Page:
25-65 inches. Pale tan with a row of large black or brown blotches down the back, and a smaller series on each side; underside whitish with obscure brown spotting; tip of snout pointed; scales keeled and in 27-33 rows.
Louisiana pine snakes occur in open longleaf pine uplands where soil is loose. They favor pocket gophers as prey, and spend most of their time in gopher burrows. A small flap at the entrance to their windpipe allows pine snakes to produce a very loud hiss. They lay from 1-5 eggs.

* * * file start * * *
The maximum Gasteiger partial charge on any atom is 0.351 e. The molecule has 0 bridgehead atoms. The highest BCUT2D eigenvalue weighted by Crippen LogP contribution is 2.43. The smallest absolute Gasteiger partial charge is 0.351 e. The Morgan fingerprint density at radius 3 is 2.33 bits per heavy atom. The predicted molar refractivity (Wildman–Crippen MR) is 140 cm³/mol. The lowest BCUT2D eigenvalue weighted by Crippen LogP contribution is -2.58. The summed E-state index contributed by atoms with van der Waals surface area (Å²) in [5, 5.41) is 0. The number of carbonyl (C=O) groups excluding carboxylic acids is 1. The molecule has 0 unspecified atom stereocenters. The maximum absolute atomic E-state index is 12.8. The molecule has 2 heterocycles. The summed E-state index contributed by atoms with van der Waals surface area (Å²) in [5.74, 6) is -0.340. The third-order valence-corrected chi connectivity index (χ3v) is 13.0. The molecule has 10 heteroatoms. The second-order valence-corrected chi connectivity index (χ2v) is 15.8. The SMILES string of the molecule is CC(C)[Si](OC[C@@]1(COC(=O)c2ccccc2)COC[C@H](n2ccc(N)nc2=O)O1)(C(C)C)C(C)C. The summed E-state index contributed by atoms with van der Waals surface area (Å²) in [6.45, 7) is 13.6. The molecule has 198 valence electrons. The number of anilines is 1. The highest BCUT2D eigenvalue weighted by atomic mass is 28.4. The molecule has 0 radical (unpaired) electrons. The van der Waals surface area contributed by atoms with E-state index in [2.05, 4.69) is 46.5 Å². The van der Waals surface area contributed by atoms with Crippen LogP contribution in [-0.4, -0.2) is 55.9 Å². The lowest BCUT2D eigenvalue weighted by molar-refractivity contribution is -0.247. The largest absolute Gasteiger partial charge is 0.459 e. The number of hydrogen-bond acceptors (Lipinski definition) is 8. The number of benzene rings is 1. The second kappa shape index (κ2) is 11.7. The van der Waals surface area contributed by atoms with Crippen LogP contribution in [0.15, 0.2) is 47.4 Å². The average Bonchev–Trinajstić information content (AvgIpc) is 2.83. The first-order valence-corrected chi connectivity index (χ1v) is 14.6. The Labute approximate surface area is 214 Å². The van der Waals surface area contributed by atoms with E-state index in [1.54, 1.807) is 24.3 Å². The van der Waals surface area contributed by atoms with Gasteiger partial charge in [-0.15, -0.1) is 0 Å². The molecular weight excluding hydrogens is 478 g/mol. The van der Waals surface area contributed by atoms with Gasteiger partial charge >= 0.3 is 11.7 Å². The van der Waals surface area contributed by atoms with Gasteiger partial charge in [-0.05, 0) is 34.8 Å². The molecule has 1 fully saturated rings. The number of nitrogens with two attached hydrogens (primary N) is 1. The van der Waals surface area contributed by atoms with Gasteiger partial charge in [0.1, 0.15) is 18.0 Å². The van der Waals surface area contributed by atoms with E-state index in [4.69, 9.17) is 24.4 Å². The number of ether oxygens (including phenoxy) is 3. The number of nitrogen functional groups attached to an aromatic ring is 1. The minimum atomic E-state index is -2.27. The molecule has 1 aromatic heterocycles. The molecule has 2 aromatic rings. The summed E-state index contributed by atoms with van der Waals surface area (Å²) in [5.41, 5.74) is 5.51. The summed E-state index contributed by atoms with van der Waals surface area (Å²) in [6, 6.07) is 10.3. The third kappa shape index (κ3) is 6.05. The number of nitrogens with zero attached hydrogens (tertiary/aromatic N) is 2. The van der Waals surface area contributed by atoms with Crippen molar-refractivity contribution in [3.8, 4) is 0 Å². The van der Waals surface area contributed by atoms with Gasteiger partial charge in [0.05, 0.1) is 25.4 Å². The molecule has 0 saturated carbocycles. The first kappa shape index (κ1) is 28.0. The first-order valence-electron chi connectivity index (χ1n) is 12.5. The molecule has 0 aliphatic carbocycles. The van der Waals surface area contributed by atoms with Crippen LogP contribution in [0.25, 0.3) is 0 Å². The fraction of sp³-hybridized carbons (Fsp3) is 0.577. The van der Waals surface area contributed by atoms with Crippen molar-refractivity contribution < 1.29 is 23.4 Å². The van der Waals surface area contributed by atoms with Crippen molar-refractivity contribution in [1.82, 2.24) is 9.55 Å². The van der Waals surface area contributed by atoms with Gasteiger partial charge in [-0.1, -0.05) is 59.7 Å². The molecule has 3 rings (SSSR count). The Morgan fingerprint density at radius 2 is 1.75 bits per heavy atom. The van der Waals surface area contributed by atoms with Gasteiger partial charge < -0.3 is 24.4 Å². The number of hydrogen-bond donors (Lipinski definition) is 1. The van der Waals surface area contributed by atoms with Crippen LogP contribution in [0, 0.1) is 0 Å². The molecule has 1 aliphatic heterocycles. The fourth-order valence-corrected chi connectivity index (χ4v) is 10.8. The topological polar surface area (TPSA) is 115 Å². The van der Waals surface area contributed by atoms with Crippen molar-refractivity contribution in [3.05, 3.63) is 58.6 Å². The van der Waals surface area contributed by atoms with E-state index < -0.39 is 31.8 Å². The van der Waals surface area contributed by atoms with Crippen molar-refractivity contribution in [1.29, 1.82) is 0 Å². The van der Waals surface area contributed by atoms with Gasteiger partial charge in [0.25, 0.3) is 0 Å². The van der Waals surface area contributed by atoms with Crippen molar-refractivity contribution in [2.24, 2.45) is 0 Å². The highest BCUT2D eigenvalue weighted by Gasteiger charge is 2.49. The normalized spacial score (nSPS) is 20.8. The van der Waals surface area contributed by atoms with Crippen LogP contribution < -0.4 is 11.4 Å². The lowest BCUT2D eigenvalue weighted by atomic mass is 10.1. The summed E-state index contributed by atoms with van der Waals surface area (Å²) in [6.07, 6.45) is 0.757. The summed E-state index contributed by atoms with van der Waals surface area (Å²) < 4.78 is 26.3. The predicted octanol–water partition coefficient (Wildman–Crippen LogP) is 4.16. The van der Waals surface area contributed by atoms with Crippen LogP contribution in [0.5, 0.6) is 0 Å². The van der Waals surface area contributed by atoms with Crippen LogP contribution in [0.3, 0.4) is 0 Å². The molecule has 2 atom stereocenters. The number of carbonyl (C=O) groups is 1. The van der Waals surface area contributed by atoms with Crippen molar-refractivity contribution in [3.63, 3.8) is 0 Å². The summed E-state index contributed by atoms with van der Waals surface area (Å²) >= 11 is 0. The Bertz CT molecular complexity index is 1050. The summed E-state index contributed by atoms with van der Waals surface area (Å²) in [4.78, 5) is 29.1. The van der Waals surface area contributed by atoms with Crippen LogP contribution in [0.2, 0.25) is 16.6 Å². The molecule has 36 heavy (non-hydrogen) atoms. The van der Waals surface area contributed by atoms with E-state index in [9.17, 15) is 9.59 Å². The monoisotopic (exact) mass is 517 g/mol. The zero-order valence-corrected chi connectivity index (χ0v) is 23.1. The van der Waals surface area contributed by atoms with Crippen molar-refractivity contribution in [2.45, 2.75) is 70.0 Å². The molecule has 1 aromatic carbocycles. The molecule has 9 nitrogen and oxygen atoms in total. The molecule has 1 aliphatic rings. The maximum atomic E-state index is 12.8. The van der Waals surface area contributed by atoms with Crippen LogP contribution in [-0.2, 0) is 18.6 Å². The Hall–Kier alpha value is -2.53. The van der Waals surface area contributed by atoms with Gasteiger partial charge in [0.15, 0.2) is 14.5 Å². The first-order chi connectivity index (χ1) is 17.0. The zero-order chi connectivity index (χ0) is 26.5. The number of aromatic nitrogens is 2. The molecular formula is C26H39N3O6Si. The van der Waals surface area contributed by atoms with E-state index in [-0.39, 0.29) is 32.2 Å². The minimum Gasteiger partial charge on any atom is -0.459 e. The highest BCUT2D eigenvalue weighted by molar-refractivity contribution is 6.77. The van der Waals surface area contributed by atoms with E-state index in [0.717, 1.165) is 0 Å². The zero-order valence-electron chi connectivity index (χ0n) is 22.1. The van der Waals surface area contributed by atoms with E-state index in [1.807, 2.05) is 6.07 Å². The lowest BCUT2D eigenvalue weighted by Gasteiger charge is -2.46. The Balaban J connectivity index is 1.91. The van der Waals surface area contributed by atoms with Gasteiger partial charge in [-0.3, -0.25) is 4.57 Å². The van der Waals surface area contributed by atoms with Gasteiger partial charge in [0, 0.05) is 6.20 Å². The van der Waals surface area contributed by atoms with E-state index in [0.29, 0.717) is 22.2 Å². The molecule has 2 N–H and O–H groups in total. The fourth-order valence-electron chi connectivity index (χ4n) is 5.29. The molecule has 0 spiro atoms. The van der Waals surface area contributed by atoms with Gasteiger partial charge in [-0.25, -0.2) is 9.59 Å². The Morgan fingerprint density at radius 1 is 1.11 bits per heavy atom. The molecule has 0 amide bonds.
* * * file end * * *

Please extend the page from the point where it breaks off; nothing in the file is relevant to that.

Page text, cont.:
Upland areas of central Louisiana. The Louisiana pine snake has disappeared from much of its former range (orange area of map), and is presently known from the region around Bienville to near Readhimer, Peason Ridge area, and Fort Polk (red areas).